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Empirical Labs’ highly anticipated new BIG FrEQ EQ plug-in is rooted in the company’s iconic Lil FrEQ hardware equalizer, augmented with inventive features and processes that take full advantage of the digital realm.

Empirical Labs describes BIG FrEQ as “tone shaping with an analog twist”: The plug-in has 12 processing sections, with 6 parametric EQ sections with tone-shaping parameters that let users create modern “flat-top” parametric shapes, plus a unique FINISHER output section that adds organic harmonic distortion. The plug-in’s analog-style workflow offers innovative functions including superior fine-tuning controls for ultra-precise tone shaping, Slope and Width controls, band-specific soloing, and highpass and lowpass filters with adjustable Q and selectable orders from 6 to 96 dB/octave.

Gearslutz sat down with Empirical Labs’ resident mad scientist, Dave Derr, the mastermind behind studio classics like the Distressor, FATSO, and the Arousor, to learn how BIG FrEQ came to be and find out what’s under the hood.

Let’s start by talking about the design philosophy at Empirical Labs.
We really try to not throw a lot of products out there and see what sticks. So, one of our mottos is, make a few great products, where we not only design stuff but are ready to throw it out if it doesn't end up seeming right. And we've done that. We've got four or five products that we designed all the way to the point where they could be put into production and then killed them because either the testing didn't turn out like we wanted, lacked reproducibility, or the product was too expensive, or it just seemed like there was no market for it.

For example, the Distressor was the first product that we released. But the FATSO, which was our second product and our second-biggest seller, almost didn't make the cut because we didn't know how to define it.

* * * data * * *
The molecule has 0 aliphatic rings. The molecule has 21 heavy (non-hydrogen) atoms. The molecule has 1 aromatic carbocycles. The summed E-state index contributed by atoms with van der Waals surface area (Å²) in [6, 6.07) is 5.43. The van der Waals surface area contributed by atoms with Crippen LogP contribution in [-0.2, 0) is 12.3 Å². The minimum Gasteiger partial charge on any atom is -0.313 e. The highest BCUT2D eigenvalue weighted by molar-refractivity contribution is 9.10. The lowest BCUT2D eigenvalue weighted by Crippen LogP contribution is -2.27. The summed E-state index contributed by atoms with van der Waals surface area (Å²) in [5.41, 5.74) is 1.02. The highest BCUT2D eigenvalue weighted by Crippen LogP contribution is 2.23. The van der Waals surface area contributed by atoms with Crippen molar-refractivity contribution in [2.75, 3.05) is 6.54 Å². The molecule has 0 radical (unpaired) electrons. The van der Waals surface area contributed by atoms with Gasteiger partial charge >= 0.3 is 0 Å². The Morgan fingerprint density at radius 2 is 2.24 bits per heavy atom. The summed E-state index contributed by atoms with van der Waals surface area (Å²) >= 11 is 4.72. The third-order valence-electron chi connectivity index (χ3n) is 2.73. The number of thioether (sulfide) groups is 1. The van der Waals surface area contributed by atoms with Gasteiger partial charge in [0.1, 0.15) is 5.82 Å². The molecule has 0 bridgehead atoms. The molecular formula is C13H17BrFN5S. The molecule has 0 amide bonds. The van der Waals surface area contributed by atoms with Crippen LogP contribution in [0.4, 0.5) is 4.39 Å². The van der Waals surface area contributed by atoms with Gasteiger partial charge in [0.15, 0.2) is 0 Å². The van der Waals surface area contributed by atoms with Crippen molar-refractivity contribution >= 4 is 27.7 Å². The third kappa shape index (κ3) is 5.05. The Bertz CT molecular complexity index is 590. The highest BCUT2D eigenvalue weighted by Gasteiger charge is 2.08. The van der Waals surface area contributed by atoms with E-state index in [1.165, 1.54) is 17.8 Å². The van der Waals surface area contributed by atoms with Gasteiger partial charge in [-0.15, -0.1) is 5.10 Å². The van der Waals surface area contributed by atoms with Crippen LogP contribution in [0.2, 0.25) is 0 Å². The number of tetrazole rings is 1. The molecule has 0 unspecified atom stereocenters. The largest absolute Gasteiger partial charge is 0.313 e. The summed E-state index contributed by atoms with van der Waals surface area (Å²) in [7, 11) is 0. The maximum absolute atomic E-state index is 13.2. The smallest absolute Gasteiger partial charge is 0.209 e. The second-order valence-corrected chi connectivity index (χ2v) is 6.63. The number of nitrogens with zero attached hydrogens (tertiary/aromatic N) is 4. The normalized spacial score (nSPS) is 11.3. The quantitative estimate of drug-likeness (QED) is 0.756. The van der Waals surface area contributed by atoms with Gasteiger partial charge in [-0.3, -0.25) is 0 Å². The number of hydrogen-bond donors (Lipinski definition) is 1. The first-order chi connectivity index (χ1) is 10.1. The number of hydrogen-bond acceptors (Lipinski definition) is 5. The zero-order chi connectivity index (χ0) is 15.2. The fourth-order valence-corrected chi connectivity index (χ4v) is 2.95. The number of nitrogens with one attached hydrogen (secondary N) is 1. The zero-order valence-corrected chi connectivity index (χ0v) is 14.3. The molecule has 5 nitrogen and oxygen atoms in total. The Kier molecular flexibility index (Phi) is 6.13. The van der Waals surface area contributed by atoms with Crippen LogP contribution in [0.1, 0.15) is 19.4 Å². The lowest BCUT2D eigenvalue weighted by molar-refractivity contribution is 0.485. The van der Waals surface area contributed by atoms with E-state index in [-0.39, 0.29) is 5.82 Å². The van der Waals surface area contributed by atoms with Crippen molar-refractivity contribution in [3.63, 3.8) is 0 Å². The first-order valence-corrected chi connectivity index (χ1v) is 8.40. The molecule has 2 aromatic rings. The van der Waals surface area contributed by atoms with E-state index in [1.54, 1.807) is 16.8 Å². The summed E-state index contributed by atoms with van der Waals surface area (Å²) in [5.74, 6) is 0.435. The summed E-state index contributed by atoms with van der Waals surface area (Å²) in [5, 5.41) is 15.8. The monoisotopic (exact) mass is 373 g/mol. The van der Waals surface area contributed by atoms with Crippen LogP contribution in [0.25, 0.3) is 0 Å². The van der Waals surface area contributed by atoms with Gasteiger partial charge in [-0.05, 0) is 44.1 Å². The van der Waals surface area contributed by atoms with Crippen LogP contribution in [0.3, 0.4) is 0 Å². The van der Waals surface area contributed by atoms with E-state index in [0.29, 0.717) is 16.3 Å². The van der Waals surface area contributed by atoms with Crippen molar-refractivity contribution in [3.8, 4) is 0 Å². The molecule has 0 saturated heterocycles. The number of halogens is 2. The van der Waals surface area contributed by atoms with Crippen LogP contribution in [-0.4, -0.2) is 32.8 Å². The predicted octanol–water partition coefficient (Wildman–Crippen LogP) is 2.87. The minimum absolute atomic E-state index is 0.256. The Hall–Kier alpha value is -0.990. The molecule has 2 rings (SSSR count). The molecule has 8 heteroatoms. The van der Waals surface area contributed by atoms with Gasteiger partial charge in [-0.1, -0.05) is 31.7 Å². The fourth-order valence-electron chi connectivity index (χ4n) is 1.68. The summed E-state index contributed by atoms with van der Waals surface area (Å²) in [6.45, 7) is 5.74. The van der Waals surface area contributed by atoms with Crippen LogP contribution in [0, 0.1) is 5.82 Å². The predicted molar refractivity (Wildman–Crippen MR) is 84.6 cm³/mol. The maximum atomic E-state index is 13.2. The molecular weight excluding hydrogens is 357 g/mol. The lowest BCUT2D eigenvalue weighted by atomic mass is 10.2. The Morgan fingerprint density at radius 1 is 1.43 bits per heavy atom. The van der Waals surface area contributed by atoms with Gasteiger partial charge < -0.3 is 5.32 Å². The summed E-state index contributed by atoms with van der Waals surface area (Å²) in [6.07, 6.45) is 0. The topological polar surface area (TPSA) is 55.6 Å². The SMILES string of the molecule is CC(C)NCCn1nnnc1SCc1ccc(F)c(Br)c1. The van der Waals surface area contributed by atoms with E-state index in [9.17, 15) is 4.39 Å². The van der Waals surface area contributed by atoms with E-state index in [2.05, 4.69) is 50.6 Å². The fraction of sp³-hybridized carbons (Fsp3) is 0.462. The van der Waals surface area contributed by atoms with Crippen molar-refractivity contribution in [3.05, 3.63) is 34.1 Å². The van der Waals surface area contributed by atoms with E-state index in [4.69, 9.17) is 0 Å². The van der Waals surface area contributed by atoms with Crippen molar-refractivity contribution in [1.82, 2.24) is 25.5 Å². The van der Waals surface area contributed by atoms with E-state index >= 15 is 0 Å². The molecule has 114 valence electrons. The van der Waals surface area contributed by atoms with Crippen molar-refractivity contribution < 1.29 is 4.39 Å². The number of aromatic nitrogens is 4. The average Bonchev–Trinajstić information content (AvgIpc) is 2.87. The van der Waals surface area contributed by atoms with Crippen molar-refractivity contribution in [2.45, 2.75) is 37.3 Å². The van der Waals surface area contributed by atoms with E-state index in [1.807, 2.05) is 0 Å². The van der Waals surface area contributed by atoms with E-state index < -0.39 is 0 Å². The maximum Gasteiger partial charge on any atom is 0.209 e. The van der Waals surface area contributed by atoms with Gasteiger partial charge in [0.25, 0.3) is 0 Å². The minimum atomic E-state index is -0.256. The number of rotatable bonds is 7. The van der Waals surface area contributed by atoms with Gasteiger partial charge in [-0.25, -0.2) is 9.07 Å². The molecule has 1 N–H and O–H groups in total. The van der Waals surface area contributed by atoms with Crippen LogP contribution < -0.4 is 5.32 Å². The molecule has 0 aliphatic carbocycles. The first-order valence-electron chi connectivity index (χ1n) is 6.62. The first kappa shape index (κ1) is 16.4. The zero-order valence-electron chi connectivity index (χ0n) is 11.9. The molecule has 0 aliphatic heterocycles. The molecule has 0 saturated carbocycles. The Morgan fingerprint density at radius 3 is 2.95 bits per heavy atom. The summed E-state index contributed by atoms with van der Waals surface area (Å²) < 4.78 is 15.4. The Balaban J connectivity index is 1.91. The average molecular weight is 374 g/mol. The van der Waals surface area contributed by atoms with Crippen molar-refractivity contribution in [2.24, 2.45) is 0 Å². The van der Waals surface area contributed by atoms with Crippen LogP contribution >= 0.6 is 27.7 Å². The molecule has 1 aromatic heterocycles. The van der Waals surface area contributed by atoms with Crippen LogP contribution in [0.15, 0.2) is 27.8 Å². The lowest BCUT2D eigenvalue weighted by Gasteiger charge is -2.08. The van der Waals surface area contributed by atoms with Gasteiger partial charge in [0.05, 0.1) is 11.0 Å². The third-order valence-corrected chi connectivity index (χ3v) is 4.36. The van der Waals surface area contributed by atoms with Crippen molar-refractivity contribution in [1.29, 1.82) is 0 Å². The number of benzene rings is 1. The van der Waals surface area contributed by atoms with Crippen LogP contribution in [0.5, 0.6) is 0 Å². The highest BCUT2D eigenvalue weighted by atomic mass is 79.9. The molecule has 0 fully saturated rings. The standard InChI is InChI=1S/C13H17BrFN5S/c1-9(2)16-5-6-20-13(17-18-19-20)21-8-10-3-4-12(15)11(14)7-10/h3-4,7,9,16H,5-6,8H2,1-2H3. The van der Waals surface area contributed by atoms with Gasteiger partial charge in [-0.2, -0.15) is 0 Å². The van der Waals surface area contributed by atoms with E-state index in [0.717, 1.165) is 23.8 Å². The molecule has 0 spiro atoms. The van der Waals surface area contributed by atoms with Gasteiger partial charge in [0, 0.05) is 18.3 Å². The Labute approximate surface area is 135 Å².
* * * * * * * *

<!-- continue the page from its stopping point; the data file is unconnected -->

People didn't get it?
I was ready to cut it because it just looked too expensive, and it was hard to define what it actually did. The first people who got it were like, "Oh, what do I do with this?" But now it's our second-biggest-selling product.

The idea for this plug-in first came up in 2014, correct?
Yeah, probably. Maybe even before.

Did you have it on the back burner or where you working on it all that time?
I've been thinking about it forever, really. Back when I was at Eventide, I worked with a great team, and we built some EQs there. And I was playing with things there that we now are using in the BIG FrEQ. But to me, the real point of when a software project starts is when I do my first GUI drawing. That's when you get serious about how it's going to end up.

Did you always envision the BIG FrEQ plug-in as an evolution of Lil FrEQ?
The hardware is often a starting point, but we don't want to just copy it; I have no interest in that. I've come to blows a couple times with marketing people because they're like, "Just give us the Distressor. That's what people want." The fact is, other people do that. For instance, Universal Audio, they put out a great Distressor plug-in. It's really amazing. But our interest is always something new. Take advantage of the medium you're working in.